There is an old wives tale that if we see ants running around like mad that it is going to rain. Its true. They cannot build their nest where it is wet. They have to move.
|Lightbulb Moment - 1|
Ants will tell you whats going on in your garden. They are like the canary down the mine shaft. If you manage the ants you can get rid of a lot of common problems in the garden.
I went to the big green warehouse (inside joke) and asked for Tansy. They didn't know what it was. I explained what my Horticulturalist/Soil Scientist presenter extraordinaire told me and they just looked at me blankly. Hence, i am still looking for a Tansy plant.
|Lightbulb Moment - 2|
Another way to get rid of aphids is to squish them and drop them on the ground in the bed. The dead aphids will tell the other aphids that this area is death valley and they will move on. Makes sense, doesn't it?
Hint- This smell of death also works for possums. Hang a stocking sock in a tree or from rafters filled with blood and bone. They respond to smell. This also works with Lapsang Souchong Tea (chinese herbal). Apparently it stinks so brew up a strong brew and spray it along the access path (along top of fence, or tree branch). Apply either method for 4-5 weeks and their habit will be broken and they will go elsewhere. Where? Who cares.
Hint 2 - Bats are difficult to get rid of but try hanging CD's as it affects their sonar. It bounces off the CD and affects their depth perception. Heavy Metal works best i am told. Personally, i would put the country and western ones out (if i had any) as they are not much good for anything else. (Just my opinion - its MY blog)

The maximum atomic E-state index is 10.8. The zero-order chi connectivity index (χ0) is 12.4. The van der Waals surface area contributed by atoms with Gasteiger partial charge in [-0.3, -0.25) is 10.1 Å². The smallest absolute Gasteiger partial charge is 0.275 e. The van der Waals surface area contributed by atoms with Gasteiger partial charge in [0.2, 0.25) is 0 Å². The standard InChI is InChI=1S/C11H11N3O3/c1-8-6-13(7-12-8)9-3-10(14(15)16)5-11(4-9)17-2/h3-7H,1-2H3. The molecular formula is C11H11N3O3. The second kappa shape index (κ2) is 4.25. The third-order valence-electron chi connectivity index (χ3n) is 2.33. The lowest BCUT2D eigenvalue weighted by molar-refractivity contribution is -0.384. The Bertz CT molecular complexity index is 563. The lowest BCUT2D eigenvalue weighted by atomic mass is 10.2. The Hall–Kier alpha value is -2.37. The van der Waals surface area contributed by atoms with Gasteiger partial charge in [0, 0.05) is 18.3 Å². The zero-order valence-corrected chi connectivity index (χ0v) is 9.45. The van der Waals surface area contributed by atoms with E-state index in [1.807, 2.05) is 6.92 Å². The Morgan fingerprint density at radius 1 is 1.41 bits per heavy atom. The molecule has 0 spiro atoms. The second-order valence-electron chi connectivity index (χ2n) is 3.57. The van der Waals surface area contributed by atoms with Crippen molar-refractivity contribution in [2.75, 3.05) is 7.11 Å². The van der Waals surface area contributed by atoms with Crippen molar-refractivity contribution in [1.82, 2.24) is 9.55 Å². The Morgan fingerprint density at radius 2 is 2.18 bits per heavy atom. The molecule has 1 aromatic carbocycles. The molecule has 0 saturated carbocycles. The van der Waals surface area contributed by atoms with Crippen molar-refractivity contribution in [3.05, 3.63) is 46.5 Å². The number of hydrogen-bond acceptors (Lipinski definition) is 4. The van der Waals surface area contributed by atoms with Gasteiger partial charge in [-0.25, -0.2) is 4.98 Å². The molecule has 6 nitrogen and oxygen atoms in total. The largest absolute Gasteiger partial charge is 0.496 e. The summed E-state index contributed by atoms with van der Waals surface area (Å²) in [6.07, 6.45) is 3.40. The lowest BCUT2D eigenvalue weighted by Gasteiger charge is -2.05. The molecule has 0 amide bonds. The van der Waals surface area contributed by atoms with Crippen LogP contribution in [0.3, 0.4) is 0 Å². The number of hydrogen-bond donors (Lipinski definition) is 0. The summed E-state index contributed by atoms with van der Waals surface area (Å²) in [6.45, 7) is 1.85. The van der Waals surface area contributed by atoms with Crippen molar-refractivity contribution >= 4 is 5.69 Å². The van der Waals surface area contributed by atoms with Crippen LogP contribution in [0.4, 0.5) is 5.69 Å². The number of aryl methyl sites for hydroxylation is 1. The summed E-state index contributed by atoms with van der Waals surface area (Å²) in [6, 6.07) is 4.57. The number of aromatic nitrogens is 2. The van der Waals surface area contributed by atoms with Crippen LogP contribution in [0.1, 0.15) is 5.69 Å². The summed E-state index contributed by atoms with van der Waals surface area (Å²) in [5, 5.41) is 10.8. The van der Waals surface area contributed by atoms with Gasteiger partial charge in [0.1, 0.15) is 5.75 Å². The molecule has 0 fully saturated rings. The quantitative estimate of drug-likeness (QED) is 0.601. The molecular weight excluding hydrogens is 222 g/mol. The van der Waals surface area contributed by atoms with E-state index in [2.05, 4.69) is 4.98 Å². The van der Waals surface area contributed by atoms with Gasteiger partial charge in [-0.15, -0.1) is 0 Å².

I did tell you that all the good stuff comes out all over the place. Such a wealth of knowledge. I guess if you run a nursery, frequently do presentations to budding gardeners that propose all manner of questions and can back that up with a few degrees, then you are going to know some stuff.
Other Methods of Aphid Control
Lace Bug Control Lacewing PDF
Check out link as you can buy punnets of Lacewing Eggs that you release at the beginning of the growing season. I'm not sure if introducing a bug that's not normally in your environment is a good idea but check it out. I am not an authority on this subject, so Google it.
Ladybugs - there are over 400 varieties of ladybugs in Australia and they eat aphids voraciously. So how do you get ladybugs or lady beetles in your garden? Do not use pesticides in the garden and provide them with plenty of food like flower nectar and pollen. The presence of aphids will keep them there.
Soap Sprays - use horticultural soap or soap made of vegetable oils. Helen was adamant that the sprays that many make up with dishwashing detergent and garlic should never be used as they contain surfactants (the degreaser element in detergents) that harm worms and other good bugs that breathe through their skin.
Lime Sulphur for serious outbreaks. Please Google. PH of 11 - so be very careful.
So, there you have it. All i know about ants and aphids. Though i don't want either in my garden you got to love the way nature works.